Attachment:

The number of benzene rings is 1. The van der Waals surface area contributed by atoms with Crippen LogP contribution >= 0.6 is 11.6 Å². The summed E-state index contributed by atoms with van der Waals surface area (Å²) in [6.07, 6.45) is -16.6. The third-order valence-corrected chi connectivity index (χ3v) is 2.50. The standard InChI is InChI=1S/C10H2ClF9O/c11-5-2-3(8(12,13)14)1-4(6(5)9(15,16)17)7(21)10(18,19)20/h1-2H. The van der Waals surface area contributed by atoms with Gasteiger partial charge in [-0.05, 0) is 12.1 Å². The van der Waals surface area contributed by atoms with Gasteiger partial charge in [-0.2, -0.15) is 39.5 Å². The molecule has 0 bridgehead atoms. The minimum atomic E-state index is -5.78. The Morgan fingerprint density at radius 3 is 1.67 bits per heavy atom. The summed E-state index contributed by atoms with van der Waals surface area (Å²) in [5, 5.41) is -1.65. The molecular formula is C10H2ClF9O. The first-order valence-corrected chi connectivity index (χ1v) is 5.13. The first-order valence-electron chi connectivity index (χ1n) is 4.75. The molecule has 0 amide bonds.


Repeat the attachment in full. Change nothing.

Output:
The number of benzene rings is 1. The van der Waals surface area contributed by atoms with Crippen LogP contribution >= 0.6 is 11.6 Å². The summed E-state index contributed by atoms with van der Waals surface area (Å²) in [6.07, 6.45) is -16.6. The third-order valence-corrected chi connectivity index (χ3v) is 2.50. The standard InChI is InChI=1S/C10H2ClF9O/c11-5-2-3(8(12,13)14)1-4(6(5)9(15,16)17)7(21)10(18,19)20/h1-2H. The van der Waals surface area contributed by atoms with Gasteiger partial charge in [-0.05, 0) is 12.1 Å². The van der Waals surface area contributed by atoms with Gasteiger partial charge in [-0.2, -0.15) is 39.5 Å². The molecule has 0 bridgehead atoms. The minimum atomic E-state index is -5.78. The Morgan fingerprint density at radius 3 is 1.67 bits per heavy atom. The summed E-state index contributed by atoms with van der Waals surface area (Å²) in [5, 5.41) is -1.65. The molecular formula is C10H2ClF9O. The first-order valence-corrected chi connectivity index (χ1v) is 5.13. The first-order valence-electron chi connectivity index (χ1n) is 4.75. The molecule has 0 amide bonds.